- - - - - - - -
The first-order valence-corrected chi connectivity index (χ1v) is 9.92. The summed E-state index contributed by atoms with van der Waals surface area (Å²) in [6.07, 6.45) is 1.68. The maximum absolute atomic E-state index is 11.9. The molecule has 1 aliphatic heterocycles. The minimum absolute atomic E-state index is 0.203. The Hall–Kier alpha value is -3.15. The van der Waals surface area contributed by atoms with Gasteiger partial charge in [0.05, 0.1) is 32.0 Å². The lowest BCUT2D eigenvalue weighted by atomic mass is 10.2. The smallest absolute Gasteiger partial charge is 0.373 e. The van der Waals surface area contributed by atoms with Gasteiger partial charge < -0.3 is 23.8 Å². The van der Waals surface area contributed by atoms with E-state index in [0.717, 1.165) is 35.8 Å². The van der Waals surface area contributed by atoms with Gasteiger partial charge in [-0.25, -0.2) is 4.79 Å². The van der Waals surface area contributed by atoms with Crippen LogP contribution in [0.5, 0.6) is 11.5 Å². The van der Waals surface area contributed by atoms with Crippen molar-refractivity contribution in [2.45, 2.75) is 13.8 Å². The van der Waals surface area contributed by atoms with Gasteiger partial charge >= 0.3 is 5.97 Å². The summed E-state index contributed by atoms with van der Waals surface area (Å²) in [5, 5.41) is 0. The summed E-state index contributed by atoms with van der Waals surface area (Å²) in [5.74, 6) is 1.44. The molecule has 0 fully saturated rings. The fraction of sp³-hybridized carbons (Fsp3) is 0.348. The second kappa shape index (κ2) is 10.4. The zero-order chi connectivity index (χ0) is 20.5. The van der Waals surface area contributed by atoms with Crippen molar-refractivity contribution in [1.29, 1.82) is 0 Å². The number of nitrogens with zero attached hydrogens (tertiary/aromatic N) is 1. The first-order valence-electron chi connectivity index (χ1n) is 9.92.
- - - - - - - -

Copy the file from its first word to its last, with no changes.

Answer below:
The first-order valence-corrected chi connectivity index (χ1v) is 9.92. The summed E-state index contributed by atoms with van der Waals surface area (Å²) in [6.07, 6.45) is 1.68. The maximum absolute atomic E-state index is 11.9. The molecule has 1 aliphatic heterocycles. The minimum absolute atomic E-state index is 0.203. The Hall–Kier alpha value is -3.15. The van der Waals surface area contributed by atoms with Gasteiger partial charge in [0.05, 0.1) is 32.0 Å². The lowest BCUT2D eigenvalue weighted by atomic mass is 10.2. The smallest absolute Gasteiger partial charge is 0.373 e. The van der Waals surface area contributed by atoms with Gasteiger partial charge < -0.3 is 23.8 Å². The van der Waals surface area contributed by atoms with E-state index in [0.717, 1.165) is 35.8 Å². The van der Waals surface area contributed by atoms with Gasteiger partial charge in [-0.25, -0.2) is 4.79 Å². The van der Waals surface area contributed by atoms with Crippen LogP contribution in [0.5, 0.6) is 11.5 Å². The van der Waals surface area contributed by atoms with Crippen molar-refractivity contribution in [2.45, 2.75) is 13.8 Å². The van der Waals surface area contributed by atoms with Gasteiger partial charge >= 0.3 is 5.97 Å². The summed E-state index contributed by atoms with van der Waals surface area (Å²) in [5, 5.41) is 0. The summed E-state index contributed by atoms with van der Waals surface area (Å²) in [5.74, 6) is 1.44. The molecule has 0 fully saturated rings. The fraction of sp³-hybridized carbons (Fsp3) is 0.348. The second kappa shape index (κ2) is 10.4. The zero-order chi connectivity index (χ0) is 20.5. The van der Waals surface area contributed by atoms with Crippen molar-refractivity contribution in [1.29, 1.82) is 0 Å². The number of nitrogens with zero attached hydrogens (tertiary/aromatic N) is 1. The first-order valence-electron chi connectivity index (χ1n) is 9.92.